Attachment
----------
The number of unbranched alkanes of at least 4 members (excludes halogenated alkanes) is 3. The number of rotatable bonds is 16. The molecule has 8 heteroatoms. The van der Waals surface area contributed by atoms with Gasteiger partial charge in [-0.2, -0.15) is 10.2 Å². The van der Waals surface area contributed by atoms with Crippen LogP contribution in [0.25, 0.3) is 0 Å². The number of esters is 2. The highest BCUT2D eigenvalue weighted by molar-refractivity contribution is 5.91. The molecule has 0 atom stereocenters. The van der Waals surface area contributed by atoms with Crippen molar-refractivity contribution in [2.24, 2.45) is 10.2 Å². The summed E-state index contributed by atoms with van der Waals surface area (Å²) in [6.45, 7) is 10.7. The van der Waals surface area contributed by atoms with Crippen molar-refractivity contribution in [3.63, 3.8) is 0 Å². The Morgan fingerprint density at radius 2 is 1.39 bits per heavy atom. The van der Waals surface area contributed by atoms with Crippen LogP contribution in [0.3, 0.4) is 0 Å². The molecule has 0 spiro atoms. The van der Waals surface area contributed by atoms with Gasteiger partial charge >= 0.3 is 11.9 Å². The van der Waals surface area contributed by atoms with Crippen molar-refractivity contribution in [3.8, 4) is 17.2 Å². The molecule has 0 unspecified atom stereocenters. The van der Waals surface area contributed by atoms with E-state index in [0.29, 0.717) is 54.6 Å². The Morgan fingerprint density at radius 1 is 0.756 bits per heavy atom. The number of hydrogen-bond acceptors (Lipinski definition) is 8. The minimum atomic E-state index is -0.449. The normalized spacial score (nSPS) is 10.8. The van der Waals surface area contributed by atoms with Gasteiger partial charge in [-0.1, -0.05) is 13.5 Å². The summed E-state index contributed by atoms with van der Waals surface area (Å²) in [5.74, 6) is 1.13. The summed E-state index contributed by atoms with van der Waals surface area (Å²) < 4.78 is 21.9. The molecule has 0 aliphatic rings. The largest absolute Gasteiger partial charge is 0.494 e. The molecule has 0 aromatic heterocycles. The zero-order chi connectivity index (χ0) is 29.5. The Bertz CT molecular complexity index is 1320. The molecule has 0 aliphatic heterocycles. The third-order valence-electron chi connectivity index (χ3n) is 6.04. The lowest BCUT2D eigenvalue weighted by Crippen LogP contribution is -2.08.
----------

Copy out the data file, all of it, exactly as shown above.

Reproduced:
The number of unbranched alkanes of at least 4 members (excludes halogenated alkanes) is 3. The number of rotatable bonds is 16. The molecule has 8 heteroatoms. The van der Waals surface area contributed by atoms with Gasteiger partial charge in [-0.2, -0.15) is 10.2 Å². The van der Waals surface area contributed by atoms with Crippen LogP contribution in [0.25, 0.3) is 0 Å². The number of esters is 2. The highest BCUT2D eigenvalue weighted by molar-refractivity contribution is 5.91. The molecule has 0 atom stereocenters. The van der Waals surface area contributed by atoms with Crippen molar-refractivity contribution in [2.24, 2.45) is 10.2 Å². The summed E-state index contributed by atoms with van der Waals surface area (Å²) in [6.45, 7) is 10.7. The van der Waals surface area contributed by atoms with Crippen molar-refractivity contribution in [3.63, 3.8) is 0 Å². The Morgan fingerprint density at radius 2 is 1.39 bits per heavy atom. The van der Waals surface area contributed by atoms with Crippen LogP contribution in [0.3, 0.4) is 0 Å². The molecule has 0 spiro atoms. The van der Waals surface area contributed by atoms with Gasteiger partial charge >= 0.3 is 11.9 Å². The van der Waals surface area contributed by atoms with Crippen molar-refractivity contribution in [3.8, 4) is 17.2 Å². The molecule has 0 unspecified atom stereocenters. The van der Waals surface area contributed by atoms with E-state index in [0.29, 0.717) is 54.6 Å². The Morgan fingerprint density at radius 1 is 0.756 bits per heavy atom. The number of hydrogen-bond acceptors (Lipinski definition) is 8. The minimum atomic E-state index is -0.449. The normalized spacial score (nSPS) is 10.8. The van der Waals surface area contributed by atoms with Gasteiger partial charge in [-0.1, -0.05) is 13.5 Å². The summed E-state index contributed by atoms with van der Waals surface area (Å²) in [5.74, 6) is 1.13. The summed E-state index contributed by atoms with van der Waals surface area (Å²) < 4.78 is 21.9. The molecule has 0 aliphatic rings. The largest absolute Gasteiger partial charge is 0.494 e. The molecule has 0 aromatic heterocycles. The zero-order chi connectivity index (χ0) is 29.5. The Bertz CT molecular complexity index is 1320. The molecule has 0 aliphatic heterocycles. The third-order valence-electron chi connectivity index (χ3n) is 6.04. The lowest BCUT2D eigenvalue weighted by Crippen LogP contribution is -2.08.